As described in more detail with respect to FIGS. 4 and 10, each light transfer module 103 (not shown in FIG. 3) attaches to frame 300 by snapping into place on module support bars 308A-308D. Horizontal adjustment blocks 310A-310D and horizontal adjustment blocks 311A-311D bound each row of light transfer modules. For example, with reference to FIG. 1, row 105A of light transfer modules 103 is bounded on the left side of frame 300 by horizontal adjustment block 311A and on the right side of frame 300 by horizontal adjustment block 310A. The light transfer modules 103 adjacent to horizontal adjustment blocks 310A-310D and 311A-311D are not fixedly attached to the horizontal adjustment block. Horizontal adjustment blocks 310A-310D and 311A-311D exert a force against each row of light transfer modules 103. The position of horizontal adjustment blocks 311A-311D is adjusted using adjustment screws 312A-312D. A similar set of adjustment screws (not visible in FIG. 3) is similarly associated with adjustment blocks 310A-310D. Adjustment screws 312A extend through left I-beam 301A and cooperate with horizontal adjustment block 311A. When adjustment screws 312A are turned clock-wise, horizontal adjustment block 311A is caused to move to the right with respect to FIG. 3. Adjustment screws 312B-312D cooperate to move horizontal adjustment blocks 311B-311D in similar fashion.
The horizontal adjustment of row 105A of display screen 101 is described as exemplary of the horizontal adjustment flexibility of the display screen of the present invention. When all of light transfer modules 103 making up row 105A have been installed on module support bar 308A, horizontal adjustment blocks 310A and 311A are adjusted to firmly press against their respective ends of row 105A. When it is determined upon fully assembling display screen 101 that the pixel elements (discussed below with respect to FIG. 9) of row 105A are misaligned to the left, for example, of the pixel elements of row 105B, then row 105A must be adjusted horizontally. The adjustment screws associated with horizontal adjustment block 310A are turned a number of turns counter-clockwise. This causes horizontal adjustment block 310A to move slightly to the right with respect to FIG. 3. Adjustment screws 312A are then turned a similar number of turns clockwise. This causes horizontal adjustment block 311A to move slightly to the right with respect to FIG. 3. The net result is that row 105A of display screen 101 is moved slightly to the right while rows 105B-105D of display screen 101 remain stationary. One skilled in the art recognizes that each row of light transfer modules 103 can be independently adjusted right or left in display screen 101 without affecting the alignment of the other rows. Those skilled in the art also recognize that there are multiple ways that could be employed to provide the horizontal fine adjustment of display screen rows described above. Also, one could choose to use a similar system to provide vertical fine adjustment rather than horizontal fine adjustment.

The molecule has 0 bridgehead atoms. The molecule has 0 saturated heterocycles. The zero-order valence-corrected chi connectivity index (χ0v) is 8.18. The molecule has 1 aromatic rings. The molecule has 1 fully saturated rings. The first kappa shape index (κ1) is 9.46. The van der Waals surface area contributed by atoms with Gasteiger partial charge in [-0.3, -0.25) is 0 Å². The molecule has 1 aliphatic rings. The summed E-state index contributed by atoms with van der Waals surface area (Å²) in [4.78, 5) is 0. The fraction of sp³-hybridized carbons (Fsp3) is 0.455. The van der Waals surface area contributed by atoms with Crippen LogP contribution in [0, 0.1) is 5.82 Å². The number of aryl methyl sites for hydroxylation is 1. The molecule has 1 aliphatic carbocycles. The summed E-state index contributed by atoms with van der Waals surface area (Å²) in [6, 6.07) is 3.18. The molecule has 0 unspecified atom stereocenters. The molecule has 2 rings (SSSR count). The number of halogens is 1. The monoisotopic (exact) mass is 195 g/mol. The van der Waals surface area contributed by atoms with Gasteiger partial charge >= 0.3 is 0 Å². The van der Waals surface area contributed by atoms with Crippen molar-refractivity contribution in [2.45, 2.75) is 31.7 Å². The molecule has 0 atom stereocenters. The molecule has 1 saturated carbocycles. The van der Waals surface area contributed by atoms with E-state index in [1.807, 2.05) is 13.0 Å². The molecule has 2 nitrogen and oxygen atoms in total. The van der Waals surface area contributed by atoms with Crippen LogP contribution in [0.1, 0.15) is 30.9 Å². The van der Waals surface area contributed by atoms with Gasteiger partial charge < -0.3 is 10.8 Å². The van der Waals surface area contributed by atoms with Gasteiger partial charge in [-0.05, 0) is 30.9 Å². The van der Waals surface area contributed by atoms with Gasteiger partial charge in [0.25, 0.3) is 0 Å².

Frame support elements 313A-313D extend between side I-beams 301A-301B and are connected to side I-beams 301A-301B with bolts 316. Frame support elements 313A-313D operate to keep side I-beams 301A-301B straight despite the pressure exerted on side I-beams 301A-301B by horizontal adjustment blocks 310A-310D and 311A-311D. The force exerted on side I-beams 301A-301B when horizontal adjustment blocks 310A-310D and 311A-311D are adjusted to provide the proper alignment for rows of light transfer modules 103 tends to cause side I-beams 301A-301B to bow rather than be straight. This force is counteracted and side I-beams 301A-301B are maintained straight because of the frame support elements 313A-313D.
FIG. 4 is a rear view of a portion of display screen frame 300. FIG. 4 illustrates in greater detail, and from the rear, the bottom right corner of display screen 300 as seen from the view of FIG. 3. Also, a single light transfer module 103 is shown connected to frame 300. T-Bars 307C-307D are connected by bolts 315C-315D to bottom rail 304 which is in turn fixedly attached to bottom I-beam 302B. Module support bars 308C and 308D are connected to T-bars 307C-307D with U-bolts 309 (not visible in FIG. 4) and nuts 403. A portion of frame support element 313D is shown connected through nut 316 to side I-beam 301B. Light transfer module 103 is slidably connected to module support bar 308D. Before module bracket 401 is tightened, light transfer module 103 can be moved along module support bar 308D by the adjustment of horizontal adjustment block 310D as described with respect to FIG. 3. Once light transfer module 103 is properly positioned along module support bar 308D, module bracket 401 is tightened using screws 402 to hold light transfer module 103 in place. Screws 402 pass through module bracket 401 and into the rear surface of light transfer module 103. Fiber pigtail 404 from light transfer module 103 is drawn together by tie 405.